It’s beginning to seem as though Microsoft has invested as much in training and support for those migrating to Office 2007 as it did in actual product development. There’s some serious preemptive damage control going on, and I continue to be amazed at all the slickly designed hand-holding mechanisms Microsoft has put in place. For example:
These are free downloads from Microsoft that install a Get Started tab at the end of the Ribbon for the specified application. So, for instance, here’s the Word ribbon after I installed the download. Clicking the Get Started tab provides these options.
I’m sure the demos, discussions, and online training are compelling, but my attention was drawn to the first group, Interactive Guide. Turns out, it’s pretty useful.
Clicking Interactive Guide on the Get Started tab takes you to Microsoft Office Online. In this case, since the tab is on the Word Ribbon, you see the Interactive: Word 2003 to Word 2007 Command Reference Guide. When you can’t figure out where Word 2007 has stashed a particular option or command, just find it in the simulated Word 2003 environment and the interactive tool will show you the Office 2007 equivalent.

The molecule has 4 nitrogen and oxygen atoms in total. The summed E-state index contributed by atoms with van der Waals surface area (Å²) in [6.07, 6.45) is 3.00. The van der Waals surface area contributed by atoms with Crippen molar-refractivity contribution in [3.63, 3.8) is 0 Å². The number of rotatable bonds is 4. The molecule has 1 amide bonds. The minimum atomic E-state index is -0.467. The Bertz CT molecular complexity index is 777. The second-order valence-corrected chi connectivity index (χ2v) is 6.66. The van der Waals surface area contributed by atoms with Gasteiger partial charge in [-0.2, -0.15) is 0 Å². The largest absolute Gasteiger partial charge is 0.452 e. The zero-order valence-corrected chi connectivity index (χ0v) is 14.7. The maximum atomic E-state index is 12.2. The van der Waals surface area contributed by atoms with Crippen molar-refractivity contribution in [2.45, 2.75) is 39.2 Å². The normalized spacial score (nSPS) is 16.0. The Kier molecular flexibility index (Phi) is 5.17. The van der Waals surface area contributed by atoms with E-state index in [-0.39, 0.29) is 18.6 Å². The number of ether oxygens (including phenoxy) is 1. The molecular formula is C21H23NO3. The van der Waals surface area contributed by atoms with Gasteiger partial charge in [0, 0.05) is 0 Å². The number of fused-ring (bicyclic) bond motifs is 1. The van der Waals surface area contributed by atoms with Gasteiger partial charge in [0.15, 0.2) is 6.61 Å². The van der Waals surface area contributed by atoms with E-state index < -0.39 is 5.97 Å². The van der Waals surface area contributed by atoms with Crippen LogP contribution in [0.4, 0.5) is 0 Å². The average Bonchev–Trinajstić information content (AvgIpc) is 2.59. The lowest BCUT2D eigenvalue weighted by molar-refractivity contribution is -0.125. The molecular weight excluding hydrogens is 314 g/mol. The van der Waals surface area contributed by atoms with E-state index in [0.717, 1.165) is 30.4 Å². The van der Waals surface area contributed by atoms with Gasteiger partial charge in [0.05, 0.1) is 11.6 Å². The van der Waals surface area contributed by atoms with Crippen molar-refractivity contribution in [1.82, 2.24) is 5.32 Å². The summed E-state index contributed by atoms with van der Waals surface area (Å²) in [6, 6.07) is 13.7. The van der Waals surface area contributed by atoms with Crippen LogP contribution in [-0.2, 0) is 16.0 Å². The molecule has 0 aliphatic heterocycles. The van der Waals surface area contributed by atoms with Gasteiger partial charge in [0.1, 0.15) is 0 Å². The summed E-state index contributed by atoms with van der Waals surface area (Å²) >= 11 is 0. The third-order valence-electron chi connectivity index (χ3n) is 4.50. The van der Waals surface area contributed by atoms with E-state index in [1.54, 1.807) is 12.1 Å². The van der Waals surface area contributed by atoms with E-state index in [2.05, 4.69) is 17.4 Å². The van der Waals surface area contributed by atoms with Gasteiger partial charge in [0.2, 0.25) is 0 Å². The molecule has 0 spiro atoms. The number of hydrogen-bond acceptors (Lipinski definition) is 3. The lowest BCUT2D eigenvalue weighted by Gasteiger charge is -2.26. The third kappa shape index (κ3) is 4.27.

If you hover the mouse pointer over the command, you’ll get a screen tip, as shown above. If you click the command, the Office 2007 interface will appear as an overlay, showing you how to get to the new location of the item.
Be forewarned that some commands or options are out of reach of this tool. For example, I was hunting for the option to clear the Recent Documents list, but I couldn’t drill down past Tools | Options. It was up to me to figure out which of the many Office 2007 Options categories was hiding the setting I needed. (It’s Advanced | Display, if you’re curious.)
There is also an Outlook Get Started interactive tool, although it’s not available as an integrated tab. You can just go straight to the Outlook 2003 to Outlook 2007 Command Reference Guide and select Outlook 2003 commands to find out their 2007 counterparts. (For that matter, you can access the Word, Excel, and PowerPoint interactive guides directly, too, if you don’t want to install their Get Started tabs. Just click the Help button in the application you’re interested in and type interactive in the Search field to get the link.)
And here’s an under-the-hood kicker: MSDN offers a walk-through that explains how the Get Started tab is created as an example of how to build your own custom Ribbon tabs. See Adding Resource Links to the 2007 Office Fluent Ribbon Using COM Add-Ins.